By Carol Smith, Senior Employment Consultant at Croner

There are many benefits to introducing volunteers, interns and apprentices into the workplace. However, it can be a minefield for SME employers.


There is no formal legal definition of a volunteer, but it is generally thought that a volunteer is someone who spends time, unpaid, doing something for the benefit of a third party. It is important to note that genuine volunteers do not have any employment rights and protections.

If a volunteer claims at tribunal that they are a worker or employee they will need to establish entitlement to any of these rights. They will need to do this by showing that they have a contract with the organisation concerned. This does not need to be in writing.

There are a number of areas that an employer could trip up on:

- Volunteers are always paid expenses (in which case they are more likely to amount to pay and the volunteer may be an employee or worker)

- They are obliged to volunteer at specific times for a specific period and is entitled to give and receive notice of termination (in which case there may be control and/or mutuality of obligation)

- Volunteers are provided with training as part of their role (this could amount to a benefit in kind)

- Any standard guidelines exist that create mutuality of obligation

- Reimbursement for loss of earnings for time spent volunteering creates an obligation personally to perform the work

- Gifts are given that could amount to consideration (which is a factor in a binding contract)

- A uniform or equipment is provided (this could lead to worker status).

Wrongly categorising an individual as a volunteer, and therefore not according him or her their rights and protections, could have serious consequences. For example, if the individual is found to be a worker, an organisation could be liable for up to six years’ backdated NMW. If the individual is, on the other hand, found to be an employee, he or she will then potentially have the employee rights referred to at the beginning of this article, such as the right to claim unfair dismissal, rights in relation to statutory redundancy payments, and so on.

If you use volunteers it may be helpful to draw up a “letter of understanding” which states the intended arrangement, confirmation that there will be no pay, and uses flexible, non-contractual sounding language like “suggested”.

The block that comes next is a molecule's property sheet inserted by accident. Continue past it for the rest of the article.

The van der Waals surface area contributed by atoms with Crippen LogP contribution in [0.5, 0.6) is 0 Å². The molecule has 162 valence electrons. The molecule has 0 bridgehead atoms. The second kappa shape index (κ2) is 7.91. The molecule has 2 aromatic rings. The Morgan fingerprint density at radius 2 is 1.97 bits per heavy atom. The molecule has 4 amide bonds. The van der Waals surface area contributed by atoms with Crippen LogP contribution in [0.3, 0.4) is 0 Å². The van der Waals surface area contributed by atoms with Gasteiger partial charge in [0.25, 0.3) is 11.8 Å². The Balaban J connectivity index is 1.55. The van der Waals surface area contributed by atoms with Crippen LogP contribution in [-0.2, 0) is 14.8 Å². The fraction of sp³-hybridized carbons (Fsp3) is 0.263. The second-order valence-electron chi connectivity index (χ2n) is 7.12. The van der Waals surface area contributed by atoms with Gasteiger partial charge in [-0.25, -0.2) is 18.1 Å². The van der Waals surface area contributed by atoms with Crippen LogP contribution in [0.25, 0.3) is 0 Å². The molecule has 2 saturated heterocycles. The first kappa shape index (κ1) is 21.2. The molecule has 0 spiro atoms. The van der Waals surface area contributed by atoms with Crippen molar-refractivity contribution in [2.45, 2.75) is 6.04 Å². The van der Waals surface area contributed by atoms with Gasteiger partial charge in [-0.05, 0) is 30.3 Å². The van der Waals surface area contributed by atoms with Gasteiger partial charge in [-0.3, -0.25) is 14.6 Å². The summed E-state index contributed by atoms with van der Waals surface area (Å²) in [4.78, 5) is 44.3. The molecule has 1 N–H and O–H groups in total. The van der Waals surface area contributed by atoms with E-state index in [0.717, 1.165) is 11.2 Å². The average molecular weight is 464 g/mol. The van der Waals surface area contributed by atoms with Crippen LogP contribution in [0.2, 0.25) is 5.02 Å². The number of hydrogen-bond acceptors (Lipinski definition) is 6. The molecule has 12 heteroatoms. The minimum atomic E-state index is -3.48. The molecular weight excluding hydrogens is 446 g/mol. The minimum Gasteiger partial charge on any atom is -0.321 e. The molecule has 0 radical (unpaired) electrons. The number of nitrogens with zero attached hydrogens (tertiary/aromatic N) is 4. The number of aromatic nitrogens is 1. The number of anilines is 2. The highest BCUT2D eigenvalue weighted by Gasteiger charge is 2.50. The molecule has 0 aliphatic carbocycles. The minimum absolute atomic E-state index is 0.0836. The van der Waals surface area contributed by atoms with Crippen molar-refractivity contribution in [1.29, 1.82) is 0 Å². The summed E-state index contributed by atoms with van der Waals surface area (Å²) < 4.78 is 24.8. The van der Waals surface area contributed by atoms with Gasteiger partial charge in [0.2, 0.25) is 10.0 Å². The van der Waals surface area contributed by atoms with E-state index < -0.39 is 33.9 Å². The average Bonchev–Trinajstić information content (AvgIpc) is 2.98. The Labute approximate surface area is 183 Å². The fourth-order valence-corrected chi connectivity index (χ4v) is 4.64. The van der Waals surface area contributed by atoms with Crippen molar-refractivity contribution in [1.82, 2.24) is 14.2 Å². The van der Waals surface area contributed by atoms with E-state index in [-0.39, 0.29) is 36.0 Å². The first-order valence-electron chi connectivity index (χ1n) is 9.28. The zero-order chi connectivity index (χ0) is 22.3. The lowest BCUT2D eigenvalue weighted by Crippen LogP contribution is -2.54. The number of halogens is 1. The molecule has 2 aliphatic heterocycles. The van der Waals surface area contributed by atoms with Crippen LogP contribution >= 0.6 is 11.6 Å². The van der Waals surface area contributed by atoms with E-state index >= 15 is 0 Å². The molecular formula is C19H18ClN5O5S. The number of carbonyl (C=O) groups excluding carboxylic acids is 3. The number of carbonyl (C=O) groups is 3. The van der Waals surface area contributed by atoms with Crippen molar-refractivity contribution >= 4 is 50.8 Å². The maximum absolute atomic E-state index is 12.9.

As with volunteers, there is no legal definition of an “intern” and the term is used to cover many types of work experience arrangements. In general, though, the term describes graduates entering the labour market who want to gain some experience of a particular profession. However, in terms of legal status, “interns” can be employees, workers or volunteers.

A good rule of thumb is that interns will generally be at least workers (if not employees) and therefore entitled to the NMW unless they are volunteers or students undertaking work placements of up to a year as part of a further or higher education course. As stated above, failure to pay interns the NMW could have serious and expensive consequences.

Organisations should document their arrangements with interns using either a short-form fixed-term contract of employment (for interns paid the NMW or more) or a work experience letter of understanding (for volunteers).


Apprenticeships are fixed-term working arrangements involving on-the-job training under certain “frameworks”. There are two types of contracts under which an apprentice may be engaged: a common law “contract of apprenticeship” and an “apprenticeship agreement”.

Both types of apprentice are entitled to a special NMW (£2.60 per hour at present, rising to £2.65 from 1 October 2012) if they are under 19 or 19 and over but in their first year of apprenticeship.

The definition of a “contract of employment” in the Employment Rights Act 1996 includes a contract of apprenticeship, so apprentices working under them (which can include “modern apprentices”) are employees. Apprentices engaged under these contracts also have a number of extra protections such as:

- protection from premature termination

- a higher threshold for misconduct

- a restricted definition of “redundancy”

- the right to enhanced damages.

Apprenticeship agreements are the same as ordinary contracts of employment but do not bring with them the enhanced protections of the contract of apprenticeship. All apprentices have protection from discrimination.

As the modern workplace continues to evolve we are likely to see more tribunal cases involving volunteers, interns and apprentices. In the meantime, though, to avoid problems, SME businesses should conduct thorough audits of their current practices and make any necessary adjustments.